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Grizzly trapped in Porcupine Hills

LAWRENCE GLEASON, GAZETTE CONTRIBUTOR
A seven-year-old mature boar grizzly has been trapped in the Porcupine Hills to be relocated to Nordegg.
Coun. Glen Alm reported the trapping of the bear to MD of Willow Creek Agricultural Service Board on April 10.
“There are probably four full adult bears that have killed cattle, along with three sub-adults,” Alm said.
The sub-adults are estimated to be 1 1/2 to two years old, and are likely to have been with adult bears when killing cattle, Alm said.
The bears are estimated to be roaming an area of about 30 square miles in the Porcupine Hills.
“We need to try to educate all the neighbours the dead stock removal program is pretty important,” Alm said.
There is a dead stock pick-up service available for ranchers operating in the Porcupine Hills, and more information on that can be provided by the MD of Willow Creek Agricultural Service Board.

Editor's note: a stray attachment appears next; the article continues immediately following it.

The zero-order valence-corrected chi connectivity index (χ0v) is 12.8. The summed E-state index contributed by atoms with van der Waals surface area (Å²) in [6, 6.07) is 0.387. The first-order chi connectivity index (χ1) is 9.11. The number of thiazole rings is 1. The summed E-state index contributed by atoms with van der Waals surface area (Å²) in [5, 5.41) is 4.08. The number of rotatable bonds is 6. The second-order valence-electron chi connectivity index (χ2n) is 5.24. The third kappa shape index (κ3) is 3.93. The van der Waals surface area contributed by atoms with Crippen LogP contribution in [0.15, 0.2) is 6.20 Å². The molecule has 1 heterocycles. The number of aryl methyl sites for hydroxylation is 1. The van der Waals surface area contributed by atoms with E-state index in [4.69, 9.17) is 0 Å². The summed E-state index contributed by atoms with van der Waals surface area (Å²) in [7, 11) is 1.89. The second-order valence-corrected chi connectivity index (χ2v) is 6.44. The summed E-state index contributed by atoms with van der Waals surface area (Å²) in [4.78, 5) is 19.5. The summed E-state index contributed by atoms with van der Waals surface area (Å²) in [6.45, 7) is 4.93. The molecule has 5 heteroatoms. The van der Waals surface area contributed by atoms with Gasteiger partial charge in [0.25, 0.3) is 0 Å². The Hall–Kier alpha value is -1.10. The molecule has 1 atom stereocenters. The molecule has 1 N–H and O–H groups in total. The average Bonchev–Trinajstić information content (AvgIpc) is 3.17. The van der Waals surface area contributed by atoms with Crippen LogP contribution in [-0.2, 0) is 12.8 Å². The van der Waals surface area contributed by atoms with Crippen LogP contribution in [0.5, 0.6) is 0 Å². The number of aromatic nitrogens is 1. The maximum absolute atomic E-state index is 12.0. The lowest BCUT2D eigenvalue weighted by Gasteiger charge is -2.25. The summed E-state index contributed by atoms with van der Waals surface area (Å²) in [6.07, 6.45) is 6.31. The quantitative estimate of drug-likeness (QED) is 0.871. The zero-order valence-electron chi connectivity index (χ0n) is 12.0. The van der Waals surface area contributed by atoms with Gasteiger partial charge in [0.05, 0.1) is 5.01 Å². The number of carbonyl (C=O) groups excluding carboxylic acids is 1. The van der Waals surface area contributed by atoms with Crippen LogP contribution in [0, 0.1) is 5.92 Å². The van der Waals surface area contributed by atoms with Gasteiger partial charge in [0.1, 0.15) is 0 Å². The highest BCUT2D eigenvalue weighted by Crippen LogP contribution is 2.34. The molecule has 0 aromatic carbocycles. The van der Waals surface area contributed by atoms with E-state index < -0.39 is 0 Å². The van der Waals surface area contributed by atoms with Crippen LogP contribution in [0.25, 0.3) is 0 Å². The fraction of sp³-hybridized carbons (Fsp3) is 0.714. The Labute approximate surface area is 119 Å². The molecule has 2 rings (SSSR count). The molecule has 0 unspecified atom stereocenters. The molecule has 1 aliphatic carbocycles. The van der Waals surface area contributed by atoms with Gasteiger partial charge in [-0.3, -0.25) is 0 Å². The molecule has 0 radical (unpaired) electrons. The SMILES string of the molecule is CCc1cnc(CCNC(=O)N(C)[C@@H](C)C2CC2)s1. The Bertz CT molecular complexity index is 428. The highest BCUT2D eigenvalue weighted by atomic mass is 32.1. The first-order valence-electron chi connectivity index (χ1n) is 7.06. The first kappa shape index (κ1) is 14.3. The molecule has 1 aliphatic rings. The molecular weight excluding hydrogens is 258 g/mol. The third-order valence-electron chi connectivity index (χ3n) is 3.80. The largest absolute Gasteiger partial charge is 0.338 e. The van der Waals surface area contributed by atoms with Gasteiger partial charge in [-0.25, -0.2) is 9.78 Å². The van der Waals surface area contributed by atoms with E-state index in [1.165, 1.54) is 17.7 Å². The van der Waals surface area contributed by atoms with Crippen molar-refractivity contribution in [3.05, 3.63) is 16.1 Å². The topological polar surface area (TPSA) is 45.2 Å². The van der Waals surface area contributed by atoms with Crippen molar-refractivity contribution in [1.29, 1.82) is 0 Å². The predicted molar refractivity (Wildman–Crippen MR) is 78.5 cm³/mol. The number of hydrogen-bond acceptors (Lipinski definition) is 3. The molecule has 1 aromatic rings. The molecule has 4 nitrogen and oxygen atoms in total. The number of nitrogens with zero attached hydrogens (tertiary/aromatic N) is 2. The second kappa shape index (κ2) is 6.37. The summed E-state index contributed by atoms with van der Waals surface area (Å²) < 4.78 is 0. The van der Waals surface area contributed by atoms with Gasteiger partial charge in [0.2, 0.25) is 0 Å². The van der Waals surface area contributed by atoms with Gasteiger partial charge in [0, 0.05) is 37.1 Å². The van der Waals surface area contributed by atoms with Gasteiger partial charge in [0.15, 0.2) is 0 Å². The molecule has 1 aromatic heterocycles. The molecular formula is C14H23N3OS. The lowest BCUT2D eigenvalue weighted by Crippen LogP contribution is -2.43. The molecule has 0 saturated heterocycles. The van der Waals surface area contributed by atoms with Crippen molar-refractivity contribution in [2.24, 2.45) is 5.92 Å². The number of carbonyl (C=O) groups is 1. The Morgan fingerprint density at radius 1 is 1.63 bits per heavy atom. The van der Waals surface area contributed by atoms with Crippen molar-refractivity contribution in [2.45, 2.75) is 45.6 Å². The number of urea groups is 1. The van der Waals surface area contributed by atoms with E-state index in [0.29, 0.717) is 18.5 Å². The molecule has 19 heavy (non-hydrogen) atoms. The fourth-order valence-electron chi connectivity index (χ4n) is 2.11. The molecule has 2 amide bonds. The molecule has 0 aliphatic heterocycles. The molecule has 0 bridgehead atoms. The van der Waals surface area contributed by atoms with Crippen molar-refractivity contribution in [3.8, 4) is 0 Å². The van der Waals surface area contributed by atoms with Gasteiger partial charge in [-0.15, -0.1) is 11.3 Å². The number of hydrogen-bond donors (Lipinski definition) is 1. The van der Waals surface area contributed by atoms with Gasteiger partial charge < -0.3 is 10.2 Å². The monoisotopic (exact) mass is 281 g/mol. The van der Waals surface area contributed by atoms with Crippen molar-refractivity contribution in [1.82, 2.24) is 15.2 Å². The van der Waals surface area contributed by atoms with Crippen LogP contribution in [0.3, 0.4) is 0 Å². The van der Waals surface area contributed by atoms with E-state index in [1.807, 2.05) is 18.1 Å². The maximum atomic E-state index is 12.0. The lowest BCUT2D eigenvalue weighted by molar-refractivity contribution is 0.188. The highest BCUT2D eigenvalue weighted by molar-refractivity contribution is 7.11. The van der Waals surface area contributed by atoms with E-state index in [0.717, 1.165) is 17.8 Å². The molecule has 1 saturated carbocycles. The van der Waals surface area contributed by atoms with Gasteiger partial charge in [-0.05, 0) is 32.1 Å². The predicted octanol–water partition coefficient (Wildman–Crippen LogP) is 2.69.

“In my lifetime I’d never seen a grizzly bear until four years ago,” Alm said. “It is pretty quickly becoming a serious problem.”
The dead stock program is an attempt to prevent both wolves and grizzly bears from learning there are easy pickings on ranches and to encourage the bears to kill game instead.
“At this rate it won’t be long before the grizzlies come down right into Claresholm or Fort Macleod, as they will be following the watershed,” Alm said.
The grizzly bear that has been trapped has also been tagged.
The tag is not equipped with a global positioning sensor, so the bear’s location will not be able to be tracked.
However, if the bear is trapped in this area again wildlife officers will know if it is the second trapping of the bear in the Porcupine Hills.
“If that happens the bear may be removed permanently,” Alm said.

1 Comments For This Post

  1. B Mun Says:

    The comments from Alm… never seen, ‘ain’t never been’ ‘won’t be long till they’re roaming into town, (fear) – paraphrasing, Grizzly bears are traditionally a plains omnivore, that were driven into the mountains, learn to live with them, they belong there as well, accept your environmental responsibility or sell your ranch to someone that gets today’s realities. Good luck with co habitation and tolerance my friend, it ain’t all about your beef